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Steven E. Nissen, M.D., Neville D. Yeomans, M.D., Daniel H. Solomon, M.D., M.P.H., Thomas F. Lüscher, M.D., Peter Libby, M.D., M. Elaine Husni, M.D., David Y. Graham, M.D., Jeffrey S. Borer, M.D., Lisa M. Wisniewski, R.N., Katherine E. Wolski, M.P.H., Qiuqing Wang, M.S., Venu Menon, M.D., Frank Ruschitzka, M.D., Michael Gaffney, Ph.D., Bruce Beckerman, M.D., Manuela F. Berger, M.D., Weihang Bao, Ph.D., and A. Michael Lincoff, M.D., for the PRECISION Trial Investigators*
N Engl J Med 2016; :2519-2529December 29, 2016DOI: 10.1056/NEJMoa1611593

The cardiovascular safety of celecoxib, as compared with nonselective nonsteroidal antiinflammatory drugs (NSAIDs), remains uncertain.

Patients who required NSAIDs for osteoarthritis or rheumatoid arthritis and were at increased cardiovascular risk were randomly assigned to receive celecoxib, ibuprofen, or naproxen. The goal of the trial was to assess the noninferiority of celecoxib with regard to the primary composite outcome of cardiovascular death (including hemorrhagic death), nonfatal myocardial infarction, or nonfatal stroke. Noninferiority required a hazard ratio of 1.12 or lower, as well as an upper 97.5% confidence limit of 1.33 or lower in the intention-to-treat population and of 1.40 or lower in the on-treatment population. Gastrointestinal and renal outcomes were also adjudicated.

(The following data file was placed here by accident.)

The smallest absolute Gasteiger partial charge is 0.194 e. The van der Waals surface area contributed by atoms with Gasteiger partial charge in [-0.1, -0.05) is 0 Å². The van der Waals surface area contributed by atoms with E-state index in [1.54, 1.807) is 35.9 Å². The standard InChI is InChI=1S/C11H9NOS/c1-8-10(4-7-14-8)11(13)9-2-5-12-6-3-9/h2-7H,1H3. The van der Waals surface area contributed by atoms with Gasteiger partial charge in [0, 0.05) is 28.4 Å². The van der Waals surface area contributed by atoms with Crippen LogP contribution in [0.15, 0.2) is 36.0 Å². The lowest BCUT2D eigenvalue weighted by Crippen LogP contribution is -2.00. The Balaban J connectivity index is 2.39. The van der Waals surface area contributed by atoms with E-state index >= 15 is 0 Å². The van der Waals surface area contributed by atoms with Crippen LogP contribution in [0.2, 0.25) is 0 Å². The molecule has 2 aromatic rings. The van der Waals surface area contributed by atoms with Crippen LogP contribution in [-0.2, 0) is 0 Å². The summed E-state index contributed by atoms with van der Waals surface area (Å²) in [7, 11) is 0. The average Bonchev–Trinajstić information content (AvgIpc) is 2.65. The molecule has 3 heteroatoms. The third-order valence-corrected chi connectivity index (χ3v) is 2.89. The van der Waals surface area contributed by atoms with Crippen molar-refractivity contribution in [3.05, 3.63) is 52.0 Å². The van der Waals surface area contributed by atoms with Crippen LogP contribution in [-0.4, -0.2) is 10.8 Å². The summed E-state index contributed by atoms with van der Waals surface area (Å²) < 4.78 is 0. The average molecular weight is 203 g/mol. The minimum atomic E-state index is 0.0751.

A total of 24,081 patients were randomly assigned to the celecoxib group (mean [±SD] daily dose, 209±37 mg), the naproxen group (852±103 mg), or the ibuprofen group (2045±246 mg) for a mean treatment duration of 20.3±16.0 months and a mean follow-up period of 34.1±13.4 months. During the trial, 68.8% of the patients stopped taking the study drug, and 27.4% of the patients discontinued follow-up. In the intention-to-treat analyses, a primary outcome event occurred in 188 patients in the celecoxib group (2.3%), 201 patients in the naproxen group (2.5%), and 218 patients in the ibuprofen group (2.7%) (hazard ratio for celecoxib vs. naproxen, 0.93; 95% confidence interval [CI], 0.76 to 1.13; hazard ratio for celecoxib vs. ibuprofen, 0.85; 95% CI, 0.70 to 1.04; P<0.001 for noninferiority in both comparisons). In the on-treatment analysis, a primary outcome event occurred in 134 patients in the celecoxib group (1.7%), 144 patients in the naproxen group (1.8%), and 155 patients in the ibuprofen group (1.9%) (hazard ratio for celecoxib vs. naproxen, 0.90; 95% CI, 0.71 to 1.15; hazard ratio for celecoxib vs. ibuprofen, 0.81; 95% CI, 0.65 to 1.02; P<0.001 for noninferiority in both comparisons). The risk of gastrointestinal events was significantly lower with celecoxib than with naproxen (P=0.01) or ibuprofen (P=0.002); the risk of renal events was significantly lower with celecoxib than with ibuprofen (P=0.004) but was not significantly lower with celecoxib than with naproxen (P=0.19). CONCLUSIONS At moderate doses, celecoxib was found to be noninferior to ibuprofen or naproxen with regard to cardiovascular safety. (Funded by Pfizer; ClinicalTrials.gov number, NCT00346216.) Supported by Pfizer. Disclosure forms provided by the authors are available with the full text of this article at NEJM.org. Dr. Solomon and Dr. Lüscher report receiving grant support to their institutions from Pfizer; Dr. Libby, receiving consulting fees from MedIntelligence, lecture fees from MedIntelligence, Omniprex, and HealthScience Media, and travel support from the Academy for Continued Healthcare Learning (ACHL), Healthcare21 Communications, PSL Group Services, MEDCON International, Regeneron Pharmaceuticals, Esperion Therapeutics, Takeda, Bayer Yakuhin, and Amgen, serving on advisory boards (uncompensated) for Regeneron Pharmaceuticals, Merck, and Novartis, chairing a peer review of grant applications (uncompensated) for Healthmatters Communications, providing consulting (uncompensated) for GlaxoSmithKline, Medintelligence, and Regeneron Pharmaceuticals, and giving talks (uncompensated) at meetings held by Rx Worldwide Meetings, Pri-Med, VHA-UHC Alliance NewCo (now Vizient), AstraZeneca, and Tarsus; Dr. Husni, receiving fees for serving on advisory boards from AbbVie, Bristol-Myers Squibb, Amgen, UCB Pharma, Regeneron, and Janssen, and grant support from Sanofi–Genzyme; Dr. Borer, receiving fees for serving on data and safety monitoring boards from Cardiorentis, Novartis, Celladon, GlaxoSmithKline, and Pfizer, fees for serving on executive committees from Servier and Biotronik, fees for serving on event adjudication committees from AstraZeneca and Takeda, fees for serving on an advisory board from ARMGO Pharma, consulting fees from Boehringer Ingelheim, Abbott Laboratories, Sarepta Therapeutics, Amgen, Servier, and Gilead Sciences, and holding stock in BioMarin Pharmaceutical; Dr. Ruschitzka, receiving personal fees from St. Jude Medical, Servier, ZOLL Medical, AstraZeneca, HeartWare, Sanofi, Cardiorentis, Novartis, Amgen, and Bristol-Myers Squibb, and grant support from St. Jude Medical; Dr. Gaffney, Dr. Beckerman, Dr. Berger, and Dr. Bao, being employees of Pfizer; and Dr. Lincoff, receiving fees for serving on advisory panels for the Food and Drug Administration from Abbott, Amgen, and Sarepta, and grant support to his institution from Eli Lilly, Roche, CSL Behring, Esperion Therapeutics, and AstraZeneca. No other potential conflict of interest relevant to this article was reported. This article was published on November 13, 2016, and last updated on December 2, 2016, at NEJM.org. SOURCE INFORMATION From the Cleveland Clinic, Cleveland (S.E.N., M.E.H., L.M.W., K.E.W., Q.W., V.M., A.M.L.); Western Sydney University, Campbelltown, NSW, Australia (N.D.Y.); Brigham and Women’s Hospital, Harvard Medical School, Boston (D.H.S., P.L.); University Hospital Zurich, Zurich, Switzerland (T.F.L., F.R.); Baylor College of Medicine, Veterans Affairs Medical Center, Houston (D.Y.G.); and State University of New York, Downstate Health Sciences Center (J.S.B.) and Pfizer (M.G., B.B., M.F.B., W.B.), New York. Address reprint requests to Dr. Nissen at Cleveland Clinic J2-230, 9500 Euclid Ave., Cleveland, OH 44195, or at nissens@ccf.org. A complete list of the committees, study centers, and investigators participating in the Prospective Randomized Evaluation of Celecoxib Integrated Safety versus Ibuprofen or Naproxen (PRECISION) trial is provided in the Supplementary Appendix, available at NEJM.org. [/et_pb_text][/et_pb_column][/et_pb_row][/et_pb_section]